Each of the teachers that work at Pfluger-Rock School of Music was selected based on education, performance credentials and teaching experience. Our teachers come from diverse musical backgrounds. Whenever possible, we try to match new students to the teacher who will be most appropriate for their needs. Check the Teachers page for individual teacher bio’s.
Since there is no widely accepted certification process for private music teachers, we wondered the same thing. As far as we can tell, it’s just an arbitrary, made-up term some music stores and schools use to make it sound like their teachers are more qualified.
Music education, teaching experience, love for teaching and natural teaching ability are important qualities in a good teacher. Being an accomplished musician or a well known player doesn’t necessarily make someone a great teacher. Pfluger-Rock instructors are university graduates and working professionals with many years of performing, recording, and teaching experience.
Occasionally, a teacher will miss a lesson due to an illness, family emergency or other schedule conflict. Whenever this happens, the school office will try to arrange for one of our other teachers to substitute. If that isn’t possible, we will arrange for a make up lesson. We have found that many students actually enjoy an occasional lesson with another teacher. It benefits the student by seeing another instructor’s perspective.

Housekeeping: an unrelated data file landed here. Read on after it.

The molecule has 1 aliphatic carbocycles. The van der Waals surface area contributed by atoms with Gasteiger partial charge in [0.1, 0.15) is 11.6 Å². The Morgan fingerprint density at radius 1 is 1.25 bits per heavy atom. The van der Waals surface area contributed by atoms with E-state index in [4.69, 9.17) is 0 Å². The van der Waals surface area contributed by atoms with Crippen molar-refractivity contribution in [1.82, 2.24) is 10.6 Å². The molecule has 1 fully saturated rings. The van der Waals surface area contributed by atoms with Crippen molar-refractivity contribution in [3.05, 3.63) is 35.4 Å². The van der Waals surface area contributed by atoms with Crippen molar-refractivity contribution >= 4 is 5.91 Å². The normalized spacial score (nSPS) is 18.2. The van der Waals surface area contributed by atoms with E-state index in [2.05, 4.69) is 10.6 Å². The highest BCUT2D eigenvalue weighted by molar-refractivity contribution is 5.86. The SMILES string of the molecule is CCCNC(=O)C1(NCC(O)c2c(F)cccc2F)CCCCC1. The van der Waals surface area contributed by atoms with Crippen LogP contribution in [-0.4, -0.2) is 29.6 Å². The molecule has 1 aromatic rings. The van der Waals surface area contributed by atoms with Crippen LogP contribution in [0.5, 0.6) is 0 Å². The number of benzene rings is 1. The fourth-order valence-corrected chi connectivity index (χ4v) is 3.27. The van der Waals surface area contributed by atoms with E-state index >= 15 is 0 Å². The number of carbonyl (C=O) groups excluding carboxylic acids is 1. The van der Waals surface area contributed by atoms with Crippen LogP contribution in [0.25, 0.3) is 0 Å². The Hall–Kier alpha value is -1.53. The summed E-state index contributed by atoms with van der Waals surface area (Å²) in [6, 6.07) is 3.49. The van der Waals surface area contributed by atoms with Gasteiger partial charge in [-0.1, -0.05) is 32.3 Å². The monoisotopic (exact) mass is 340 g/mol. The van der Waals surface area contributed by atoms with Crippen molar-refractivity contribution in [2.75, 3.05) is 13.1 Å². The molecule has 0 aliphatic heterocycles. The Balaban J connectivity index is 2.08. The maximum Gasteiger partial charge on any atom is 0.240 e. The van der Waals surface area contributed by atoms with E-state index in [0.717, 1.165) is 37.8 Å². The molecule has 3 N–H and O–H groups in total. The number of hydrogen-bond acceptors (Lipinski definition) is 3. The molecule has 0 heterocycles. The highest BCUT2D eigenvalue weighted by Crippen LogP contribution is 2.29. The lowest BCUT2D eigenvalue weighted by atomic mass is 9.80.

Recognize that your lesson time is reserved specifically for you. This means that your lesson slot is unavailable to other students and the teacher has made a commitment to instruct you at that time. Please make every effort to come to your lesson and avoid scheduling other activities during your lesson time. Consistent attendance helps ensure good progress.
Recognize that many of our teachers have full class schedules and most don’t teach at our location every day. Therefore, it can be difficult to schedule make up lessons if you cancel lessons frequently.
If you must cancel or reschedule a lesson, a minimum of 24 hours notice is needed if you would like to receive a make-up lesson. Make-up lessons must be scheduled through the school office. Please limit cancellations to no more than one per quarter.
The tuition fees for lessons that are cancelled with less than 24 hours notice are forfeited. Your teacher is not obligated to provide a make-up lesson for “no shows” or “late cancellations”. Students may not use “credit” from a missed lesson to reduce the tuition for a subsequent month. The tuition remains the same; there are NO REFUNDS for missed and cancelled lessons, unless caused by the teacher’s unavailability.
Never cancel a lesson because you have not had time to practice. It is better to come in and review the material so progress is not halted yet another week.
We do not recommend using online sources as your primary means of instruction. Self-taught players are often painfully easy to spot by their poor technique and lack of basic music knowledge. We believe that after you have the basics down, learning songs from online sources like a tablature site or YouTube can be a fun supplement to private lessons.